Geoff Swaim Jersey

After the Dallas Cowboys selected Laurence Gibson in the seventh round, everyone thought the Cowboys were done in the draft; however, they made a surprising move back into the seventh round where they selected Texas tight end Geoff Swaim.

Swaim is a two-year player at Texas who transferred from Butte College in California. He played in 26 career games with 22 career starts where he recorded 13 career catches for 84 yards and a touchdown.

Many of you may be wondering why team that doesn’t appear to have a need at tight end would draft a player with such abysmal production in two years of playing time. The reason Swain was drafted was because of his athleticism and inherent upside as a tight end.

Swaim was the ninth most athletic tight end in this draft class, per’s Zach Whitman. That athletic upside points to Swaim having upside as a receiver for the Cowboys.

While he may have more upside as a receiver, Swaim was primarily used as an in-line blocker for Texas’ heavy-run scheme.

In fact, the NFL Network’s Charles Davis stated that Swaim thrived as a blocker (h/t The Dallas Morning News’ Jon Machota):

When he was targeted in the passing game, Swaim showed natural hands and the ability to go up and make tough catches in traffic.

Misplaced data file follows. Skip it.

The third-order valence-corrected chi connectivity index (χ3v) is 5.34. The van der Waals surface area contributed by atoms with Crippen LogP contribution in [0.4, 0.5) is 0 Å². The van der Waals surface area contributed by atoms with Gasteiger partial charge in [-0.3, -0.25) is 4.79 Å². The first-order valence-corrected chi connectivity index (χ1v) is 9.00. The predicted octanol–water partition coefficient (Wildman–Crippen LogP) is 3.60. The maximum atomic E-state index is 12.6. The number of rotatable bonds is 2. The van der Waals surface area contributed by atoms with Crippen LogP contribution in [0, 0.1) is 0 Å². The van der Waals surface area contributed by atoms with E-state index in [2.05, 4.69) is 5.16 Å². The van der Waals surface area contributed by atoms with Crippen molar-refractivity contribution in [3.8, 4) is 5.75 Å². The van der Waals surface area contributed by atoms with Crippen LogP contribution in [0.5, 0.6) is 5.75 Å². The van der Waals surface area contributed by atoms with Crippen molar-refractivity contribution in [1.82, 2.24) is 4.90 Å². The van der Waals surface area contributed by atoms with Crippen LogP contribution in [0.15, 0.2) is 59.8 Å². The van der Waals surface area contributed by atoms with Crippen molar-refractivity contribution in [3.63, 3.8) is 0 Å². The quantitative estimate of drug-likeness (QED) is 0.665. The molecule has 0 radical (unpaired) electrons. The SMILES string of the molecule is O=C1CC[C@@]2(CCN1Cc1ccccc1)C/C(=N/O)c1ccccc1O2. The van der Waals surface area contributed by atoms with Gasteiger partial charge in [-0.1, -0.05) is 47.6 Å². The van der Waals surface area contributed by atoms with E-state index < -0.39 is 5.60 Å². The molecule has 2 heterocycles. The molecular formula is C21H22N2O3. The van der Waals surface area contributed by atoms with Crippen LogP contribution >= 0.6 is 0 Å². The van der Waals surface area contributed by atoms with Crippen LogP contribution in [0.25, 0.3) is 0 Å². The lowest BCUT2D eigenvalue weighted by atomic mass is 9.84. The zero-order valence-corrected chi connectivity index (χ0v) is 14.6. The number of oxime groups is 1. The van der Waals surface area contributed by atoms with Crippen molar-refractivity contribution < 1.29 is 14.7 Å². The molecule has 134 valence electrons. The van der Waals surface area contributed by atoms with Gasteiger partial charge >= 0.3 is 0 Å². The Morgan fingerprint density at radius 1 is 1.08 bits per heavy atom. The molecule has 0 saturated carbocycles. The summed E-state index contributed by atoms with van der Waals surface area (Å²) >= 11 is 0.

The hardest part of Swaim’s progression will be learning how to run routes and how to naturally separate from defenders when he is running his routes. This is the aspect of playing tight end that Jason Witten has mastered. He isn’t very athletic, but he knows how to pace his routes, use head and body fakes to create separation from defenders who are much more athletic than he is.

Swaim’s only chance to make the roster is to become the fourth blocking tight end if the Cowboys don’t keep a fullback on the roster. If not, Swaim will likely be delegated to the practice squad where he could develop his route running and hopefully develop into a more well-rounded tight end entering next year.

The Jacksonville Jaguars signed former Dallas Cowboys tight end Geoff Swaim Friday, addressing another big need they came into the offseason with. The terms of the veteran’s deal have yet to be revealed, but the team made the announcement official via social media.

Swaim, 27, was a seventh round pick (No. 246 overall) out of the University of Texas for the Cowboys in 2015 and spent four seasons there. He started in 18-of-37 games for Dallas during his tenure with Dak Prescott and company and managed to accumulate 35 catches for 336 receiving yards and a touchdown before hitting the open market.

As mentioned above, the Jags needed to add some players at the tight end position being that it’s arguably their biggest need with Nick Foles addressing their top need at QB. Prior to signing Swaim, the Jags had only two tight ends on the roster in Ben Koyack and Pharoah McKever as the organization let Austin Seferian-Jenkins and James O’Shaugnessy hit the open market.

Upon signing with the Jags, Swain told that he was ready to get to work alongside Foles in hopes to turn the Jags’ offense around.